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As Employers Seek to Rein in Wages, Workers Still Have Leverage

S.J. Steinhardt
Published Date:
Dec 5, 2022



The low unemployment rate (currently 3.7 percent) has given employees the upper hand in negotiating wage increases, but employers are trying to change that, the Wall Street Journal reported.

Job openings may be decreasing and the average number of hours worked weekly are also declining, according to the jobs report. But employees still seem to have the advantage—for now.

“The feeding frenzy of companies poaching each other’s workers has abated somewhat, but the trend of pay hikes remains quite high and is not slowing down by much,” said Stephen Stanley, chief economist at broker-dealer Amherst Pierpont.

Mike Pitts, president of Indianapolis tech-supply company IVM Inc., told the Journal that he has had to raise wages by up to 6.5 percent to attract new employees, leading his existing employees to want more, too. “It’s this barrage of microimpacts that just beats down your efforts to stay ahead of these wage gains,” he said.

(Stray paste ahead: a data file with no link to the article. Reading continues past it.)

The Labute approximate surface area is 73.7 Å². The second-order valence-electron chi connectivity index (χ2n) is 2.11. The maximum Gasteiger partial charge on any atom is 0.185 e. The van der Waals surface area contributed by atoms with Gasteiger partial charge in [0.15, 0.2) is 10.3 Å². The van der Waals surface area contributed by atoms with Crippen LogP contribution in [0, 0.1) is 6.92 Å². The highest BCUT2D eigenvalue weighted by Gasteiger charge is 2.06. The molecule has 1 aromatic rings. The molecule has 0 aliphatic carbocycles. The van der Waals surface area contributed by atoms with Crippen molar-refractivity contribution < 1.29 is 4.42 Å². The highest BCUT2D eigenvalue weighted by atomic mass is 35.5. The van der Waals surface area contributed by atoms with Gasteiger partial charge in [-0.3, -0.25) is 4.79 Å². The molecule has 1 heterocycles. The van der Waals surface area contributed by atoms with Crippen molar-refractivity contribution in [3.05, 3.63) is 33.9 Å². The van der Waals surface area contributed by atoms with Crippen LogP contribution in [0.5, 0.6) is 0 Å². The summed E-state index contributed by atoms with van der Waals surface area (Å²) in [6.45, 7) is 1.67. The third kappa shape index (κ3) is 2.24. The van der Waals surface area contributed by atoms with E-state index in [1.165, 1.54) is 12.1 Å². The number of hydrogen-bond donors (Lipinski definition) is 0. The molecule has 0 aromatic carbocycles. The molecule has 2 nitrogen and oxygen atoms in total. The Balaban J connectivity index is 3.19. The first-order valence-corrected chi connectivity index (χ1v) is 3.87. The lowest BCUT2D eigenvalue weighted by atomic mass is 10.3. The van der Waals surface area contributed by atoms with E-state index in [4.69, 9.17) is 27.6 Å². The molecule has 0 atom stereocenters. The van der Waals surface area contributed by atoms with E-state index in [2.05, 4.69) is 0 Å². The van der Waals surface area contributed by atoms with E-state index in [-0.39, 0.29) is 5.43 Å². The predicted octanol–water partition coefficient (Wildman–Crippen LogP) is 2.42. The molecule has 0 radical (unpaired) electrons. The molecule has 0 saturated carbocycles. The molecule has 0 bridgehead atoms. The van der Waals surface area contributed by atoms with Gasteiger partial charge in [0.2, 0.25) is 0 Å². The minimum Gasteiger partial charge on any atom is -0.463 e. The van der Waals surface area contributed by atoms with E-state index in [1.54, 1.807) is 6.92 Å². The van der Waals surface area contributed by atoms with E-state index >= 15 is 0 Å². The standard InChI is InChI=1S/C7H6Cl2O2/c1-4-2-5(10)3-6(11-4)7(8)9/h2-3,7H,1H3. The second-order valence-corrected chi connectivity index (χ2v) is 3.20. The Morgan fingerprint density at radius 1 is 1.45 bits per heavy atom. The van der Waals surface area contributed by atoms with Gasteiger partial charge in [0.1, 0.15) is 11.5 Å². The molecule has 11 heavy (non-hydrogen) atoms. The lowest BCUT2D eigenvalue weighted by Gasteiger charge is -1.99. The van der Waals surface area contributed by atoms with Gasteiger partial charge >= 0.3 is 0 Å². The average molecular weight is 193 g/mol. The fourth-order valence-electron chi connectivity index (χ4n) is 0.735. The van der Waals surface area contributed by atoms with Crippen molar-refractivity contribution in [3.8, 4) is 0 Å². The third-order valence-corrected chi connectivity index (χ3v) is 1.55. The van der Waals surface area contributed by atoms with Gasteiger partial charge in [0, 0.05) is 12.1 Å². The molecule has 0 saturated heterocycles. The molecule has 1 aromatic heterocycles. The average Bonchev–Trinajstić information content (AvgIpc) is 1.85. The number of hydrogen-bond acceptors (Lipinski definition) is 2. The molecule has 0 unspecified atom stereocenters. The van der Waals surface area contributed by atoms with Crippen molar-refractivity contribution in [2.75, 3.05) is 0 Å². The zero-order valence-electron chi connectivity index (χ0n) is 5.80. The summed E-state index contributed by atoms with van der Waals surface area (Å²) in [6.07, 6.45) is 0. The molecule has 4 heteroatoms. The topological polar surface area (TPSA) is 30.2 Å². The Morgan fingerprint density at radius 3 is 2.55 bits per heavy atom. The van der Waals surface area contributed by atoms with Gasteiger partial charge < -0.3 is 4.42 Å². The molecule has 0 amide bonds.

Another way for employees to increase their wages is to change jobs. Those who did raised their pay by 7.3 percent over the 12 months ending in October, compared with 5.3 percent for those who stayed put, the Journal reported, citing the Federal Reserve Bank of Atlanta. But job switching has declined from 3 percent of workers in December 2021 to 2.6 percent in October 2022, and job seekers are feeling the effects of a cooling labor market.

Employers may increase current employees’ responsibilities without increasing pay or award spot bonuses based on performance. Others may predicate wage increases on other factors. IVM's Pitts will provide the full wage increase only to employees who return to the office full time.

“We’re trying to give them the flexibility to say, ‘Hey I want to make more, so I’m going to try to make the company more productive,’” he said.

“During the recovery, there were wage increases for all,” Becky Frankiewicz, chief commercial officer of staffing firm ManpowerGroup Inc., told the Journal. “Now it’s going to be wage increases for some, and they’re going to be defined by those with the most in-demand skills.”